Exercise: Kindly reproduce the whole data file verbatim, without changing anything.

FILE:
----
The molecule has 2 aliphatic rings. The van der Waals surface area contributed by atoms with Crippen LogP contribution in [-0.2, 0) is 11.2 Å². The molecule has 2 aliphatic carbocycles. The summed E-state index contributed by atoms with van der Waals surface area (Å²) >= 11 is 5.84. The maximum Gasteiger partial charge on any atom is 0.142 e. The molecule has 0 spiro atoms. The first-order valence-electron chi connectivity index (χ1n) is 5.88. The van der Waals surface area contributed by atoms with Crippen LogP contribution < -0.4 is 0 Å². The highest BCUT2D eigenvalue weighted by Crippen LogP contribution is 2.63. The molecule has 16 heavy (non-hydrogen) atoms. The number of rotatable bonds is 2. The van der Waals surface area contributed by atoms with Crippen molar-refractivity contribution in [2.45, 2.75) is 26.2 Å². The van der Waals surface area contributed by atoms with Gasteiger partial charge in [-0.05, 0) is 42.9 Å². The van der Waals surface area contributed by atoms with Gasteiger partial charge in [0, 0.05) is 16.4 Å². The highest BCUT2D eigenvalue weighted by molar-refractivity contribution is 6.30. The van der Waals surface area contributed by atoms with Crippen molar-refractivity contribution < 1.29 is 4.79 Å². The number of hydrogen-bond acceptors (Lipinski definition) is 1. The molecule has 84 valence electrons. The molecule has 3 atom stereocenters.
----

The molecule has 2 aliphatic rings. The van der Waals surface area contributed by atoms with Crippen LogP contribution in [-0.2, 0) is 11.2 Å². The molecule has 2 aliphatic carbocycles. The summed E-state index contributed by atoms with van der Waals surface area (Å²) >= 11 is 5.84. The maximum Gasteiger partial charge on any atom is 0.142 e. The molecule has 0 spiro atoms. The first-order valence-electron chi connectivity index (χ1n) is 5.88. The van der Waals surface area contributed by atoms with Crippen LogP contribution < -0.4 is 0 Å². The highest BCUT2D eigenvalue weighted by Crippen LogP contribution is 2.63. The molecule has 16 heavy (non-hydrogen) atoms. The number of rotatable bonds is 2. The van der Waals surface area contributed by atoms with Crippen molar-refractivity contribution in [2.45, 2.75) is 26.2 Å². The van der Waals surface area contributed by atoms with Gasteiger partial charge in [-0.05, 0) is 42.9 Å². The van der Waals surface area contributed by atoms with Gasteiger partial charge in [0, 0.05) is 16.4 Å². The highest BCUT2D eigenvalue weighted by molar-refractivity contribution is 6.30. The van der Waals surface area contributed by atoms with Crippen molar-refractivity contribution < 1.29 is 4.79 Å². The number of hydrogen-bond acceptors (Lipinski definition) is 1. The molecule has 84 valence electrons. The molecule has 3 atom stereocenters.